No Accreditation, No Supreme Court

The Accra Regional Police Command has reiterated its commitment to ensuring peace in the country and warned that people who do not have accreditation issued by the Judicial Service will not be allowed at the premises of the Supreme Court, when the court resumes Wednesday to hear the presidential election petition and the contempt case against the NPP general Secretary, Kwadwo Owusu Afriyie.

According to the regional police commander, Deputy Commissioner of Police (DCOP) Christian Tetteh Yohonu, the police would deal decisively with any person or group of persons who do not have accreditation to the court but found their way into the premises of the Supreme Court to cause any form of confusion.

He told The Enquirer newspaper that the regional police command has met and resolved not to allow people to gather in groups near the premises of the Supreme Court.

The regional commanders warning comes on the heels of information gathered by the ‘Enquirer’ that some people are planning to cause disturbances at the premises of the Supreme Court when the General Secretary of the NEW Patriotic Party (NPP), Kwadwo Owusu Afriyie appears before the court over some contemptuous comments he allegedly made against the bench.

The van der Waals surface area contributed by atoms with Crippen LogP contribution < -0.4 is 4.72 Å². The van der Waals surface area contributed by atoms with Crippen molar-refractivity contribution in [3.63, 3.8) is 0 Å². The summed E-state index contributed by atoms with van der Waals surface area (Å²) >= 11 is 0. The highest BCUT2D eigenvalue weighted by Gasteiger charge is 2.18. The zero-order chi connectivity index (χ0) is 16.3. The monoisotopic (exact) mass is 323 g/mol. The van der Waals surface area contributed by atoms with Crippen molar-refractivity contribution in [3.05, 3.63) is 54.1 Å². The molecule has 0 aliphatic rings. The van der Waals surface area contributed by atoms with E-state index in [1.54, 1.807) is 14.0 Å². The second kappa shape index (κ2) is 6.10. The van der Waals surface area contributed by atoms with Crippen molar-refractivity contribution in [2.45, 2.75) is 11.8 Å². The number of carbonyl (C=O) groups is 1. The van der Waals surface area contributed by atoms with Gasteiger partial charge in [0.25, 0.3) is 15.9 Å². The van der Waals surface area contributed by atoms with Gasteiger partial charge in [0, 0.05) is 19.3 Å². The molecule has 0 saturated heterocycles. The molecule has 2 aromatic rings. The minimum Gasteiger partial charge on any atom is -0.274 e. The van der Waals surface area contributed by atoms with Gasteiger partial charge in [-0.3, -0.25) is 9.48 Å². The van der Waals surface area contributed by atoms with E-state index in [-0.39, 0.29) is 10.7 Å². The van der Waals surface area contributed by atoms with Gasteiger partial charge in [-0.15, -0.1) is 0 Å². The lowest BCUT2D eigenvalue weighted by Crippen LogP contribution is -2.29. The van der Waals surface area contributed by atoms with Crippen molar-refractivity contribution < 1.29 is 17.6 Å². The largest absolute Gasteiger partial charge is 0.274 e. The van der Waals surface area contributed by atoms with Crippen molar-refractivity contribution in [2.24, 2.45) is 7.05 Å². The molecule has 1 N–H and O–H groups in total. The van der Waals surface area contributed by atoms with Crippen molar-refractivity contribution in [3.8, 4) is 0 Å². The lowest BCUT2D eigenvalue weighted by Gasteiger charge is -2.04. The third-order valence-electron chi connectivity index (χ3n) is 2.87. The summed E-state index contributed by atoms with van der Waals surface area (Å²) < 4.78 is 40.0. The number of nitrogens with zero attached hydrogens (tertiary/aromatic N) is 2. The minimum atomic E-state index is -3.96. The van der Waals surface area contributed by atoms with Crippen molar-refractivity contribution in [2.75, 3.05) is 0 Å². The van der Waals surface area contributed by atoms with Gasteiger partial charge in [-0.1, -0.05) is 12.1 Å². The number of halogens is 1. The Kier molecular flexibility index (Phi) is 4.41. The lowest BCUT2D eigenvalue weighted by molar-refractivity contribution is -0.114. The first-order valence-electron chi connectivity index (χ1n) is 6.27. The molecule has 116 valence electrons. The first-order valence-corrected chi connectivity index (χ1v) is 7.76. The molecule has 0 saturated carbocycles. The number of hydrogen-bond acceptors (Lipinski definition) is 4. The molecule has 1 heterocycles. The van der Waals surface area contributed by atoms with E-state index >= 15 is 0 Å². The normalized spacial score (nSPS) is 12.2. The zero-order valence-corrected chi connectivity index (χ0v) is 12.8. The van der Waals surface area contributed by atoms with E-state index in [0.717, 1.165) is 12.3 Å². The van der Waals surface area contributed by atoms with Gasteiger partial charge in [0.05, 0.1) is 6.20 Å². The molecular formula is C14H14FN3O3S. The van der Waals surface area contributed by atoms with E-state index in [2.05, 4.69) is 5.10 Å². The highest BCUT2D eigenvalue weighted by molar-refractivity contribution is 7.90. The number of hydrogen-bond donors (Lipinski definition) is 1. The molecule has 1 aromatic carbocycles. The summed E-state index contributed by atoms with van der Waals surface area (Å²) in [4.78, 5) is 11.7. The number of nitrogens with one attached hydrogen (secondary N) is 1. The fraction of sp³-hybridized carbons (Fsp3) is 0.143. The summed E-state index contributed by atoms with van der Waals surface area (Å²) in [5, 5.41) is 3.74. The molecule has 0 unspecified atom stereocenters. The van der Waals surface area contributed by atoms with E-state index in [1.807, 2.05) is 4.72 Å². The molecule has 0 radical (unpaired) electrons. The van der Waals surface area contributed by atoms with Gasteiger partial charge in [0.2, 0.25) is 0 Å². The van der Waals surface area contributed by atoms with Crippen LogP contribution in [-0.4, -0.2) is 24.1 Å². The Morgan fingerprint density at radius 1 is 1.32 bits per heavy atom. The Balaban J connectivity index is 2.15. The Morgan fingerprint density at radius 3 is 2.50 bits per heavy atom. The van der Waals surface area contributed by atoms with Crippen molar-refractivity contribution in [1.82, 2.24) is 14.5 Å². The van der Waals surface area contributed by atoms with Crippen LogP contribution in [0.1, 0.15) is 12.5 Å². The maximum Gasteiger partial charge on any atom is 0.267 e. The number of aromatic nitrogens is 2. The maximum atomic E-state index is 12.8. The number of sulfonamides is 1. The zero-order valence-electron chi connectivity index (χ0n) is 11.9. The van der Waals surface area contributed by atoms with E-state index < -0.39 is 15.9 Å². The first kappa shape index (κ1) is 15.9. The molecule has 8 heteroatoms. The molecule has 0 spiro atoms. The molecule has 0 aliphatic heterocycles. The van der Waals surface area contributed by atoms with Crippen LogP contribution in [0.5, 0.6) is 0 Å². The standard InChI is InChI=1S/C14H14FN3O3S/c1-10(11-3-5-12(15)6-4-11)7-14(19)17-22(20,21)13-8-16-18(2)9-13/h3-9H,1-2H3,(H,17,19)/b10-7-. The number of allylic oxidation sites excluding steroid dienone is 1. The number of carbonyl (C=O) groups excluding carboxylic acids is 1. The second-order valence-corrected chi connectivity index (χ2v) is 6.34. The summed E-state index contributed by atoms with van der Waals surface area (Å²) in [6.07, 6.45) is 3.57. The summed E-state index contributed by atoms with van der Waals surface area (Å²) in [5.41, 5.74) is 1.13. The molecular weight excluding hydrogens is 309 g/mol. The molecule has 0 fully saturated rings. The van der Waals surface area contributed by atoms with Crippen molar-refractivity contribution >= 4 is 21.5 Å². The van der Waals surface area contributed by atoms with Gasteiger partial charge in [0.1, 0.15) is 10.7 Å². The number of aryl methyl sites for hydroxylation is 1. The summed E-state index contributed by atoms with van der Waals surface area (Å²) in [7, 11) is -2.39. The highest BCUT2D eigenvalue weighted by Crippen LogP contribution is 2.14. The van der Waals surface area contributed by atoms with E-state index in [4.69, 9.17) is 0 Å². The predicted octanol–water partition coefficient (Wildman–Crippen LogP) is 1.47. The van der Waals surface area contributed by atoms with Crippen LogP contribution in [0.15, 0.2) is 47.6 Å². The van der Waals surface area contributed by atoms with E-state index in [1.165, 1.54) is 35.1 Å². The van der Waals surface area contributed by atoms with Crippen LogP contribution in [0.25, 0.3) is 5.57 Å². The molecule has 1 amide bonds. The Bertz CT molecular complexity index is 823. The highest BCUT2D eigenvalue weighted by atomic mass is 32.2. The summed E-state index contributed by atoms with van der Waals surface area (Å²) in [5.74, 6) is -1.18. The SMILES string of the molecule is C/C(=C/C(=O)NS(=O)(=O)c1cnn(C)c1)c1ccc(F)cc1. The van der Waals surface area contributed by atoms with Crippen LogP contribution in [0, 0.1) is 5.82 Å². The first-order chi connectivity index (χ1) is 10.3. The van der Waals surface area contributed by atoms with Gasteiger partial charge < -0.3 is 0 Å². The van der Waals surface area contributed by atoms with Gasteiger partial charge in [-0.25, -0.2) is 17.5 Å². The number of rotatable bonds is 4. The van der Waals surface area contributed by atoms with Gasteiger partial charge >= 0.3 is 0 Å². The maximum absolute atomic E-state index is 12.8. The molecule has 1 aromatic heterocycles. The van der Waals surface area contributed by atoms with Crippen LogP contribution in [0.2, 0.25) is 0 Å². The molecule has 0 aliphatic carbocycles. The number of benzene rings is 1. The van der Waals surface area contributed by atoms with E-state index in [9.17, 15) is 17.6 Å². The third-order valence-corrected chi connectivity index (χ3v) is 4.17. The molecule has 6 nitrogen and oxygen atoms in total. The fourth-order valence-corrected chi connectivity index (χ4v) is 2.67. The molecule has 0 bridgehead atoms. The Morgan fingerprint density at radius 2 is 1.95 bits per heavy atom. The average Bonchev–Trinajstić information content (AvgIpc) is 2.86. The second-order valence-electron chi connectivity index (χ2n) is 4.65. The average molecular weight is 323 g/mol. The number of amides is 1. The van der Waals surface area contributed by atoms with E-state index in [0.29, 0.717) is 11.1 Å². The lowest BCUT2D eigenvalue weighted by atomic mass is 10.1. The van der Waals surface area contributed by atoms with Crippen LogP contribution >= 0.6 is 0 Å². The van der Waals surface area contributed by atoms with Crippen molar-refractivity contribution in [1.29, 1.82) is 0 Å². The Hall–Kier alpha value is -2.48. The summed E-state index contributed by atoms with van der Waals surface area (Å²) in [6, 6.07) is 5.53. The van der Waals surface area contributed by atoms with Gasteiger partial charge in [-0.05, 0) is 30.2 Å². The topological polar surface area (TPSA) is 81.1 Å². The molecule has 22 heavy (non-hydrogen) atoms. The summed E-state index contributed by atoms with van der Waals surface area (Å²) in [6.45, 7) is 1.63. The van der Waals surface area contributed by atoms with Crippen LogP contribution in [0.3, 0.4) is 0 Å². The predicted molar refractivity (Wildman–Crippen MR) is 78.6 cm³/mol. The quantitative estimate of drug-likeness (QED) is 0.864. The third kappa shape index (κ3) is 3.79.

The regional police commander said, the police would not entertain any form of hooliganism from any group of persons who would disturb the peace of the country, explaining the police have a duty, spelt out by the constitution, to maintain law and order.

DCOP Yohonu stated that the regional petition hearing was being telecast live and there was no need for any person who does not have an accreditation to come to the court premises when such a person could easily watch the proceedings at home. He said beside the normal checks at the entrance at the Supreme Court, the police would also monitor activities of people who throng the court premises.

Mr. Kwadwo Owusu Afriyie, aka Sir John, as well as Hopson Adorye, all NPP activists, will appear before the Justices tomorrow, to defend comments they made which were considered outrageous and intended to lower the court’s authority and credibility in the eyes of the general public.

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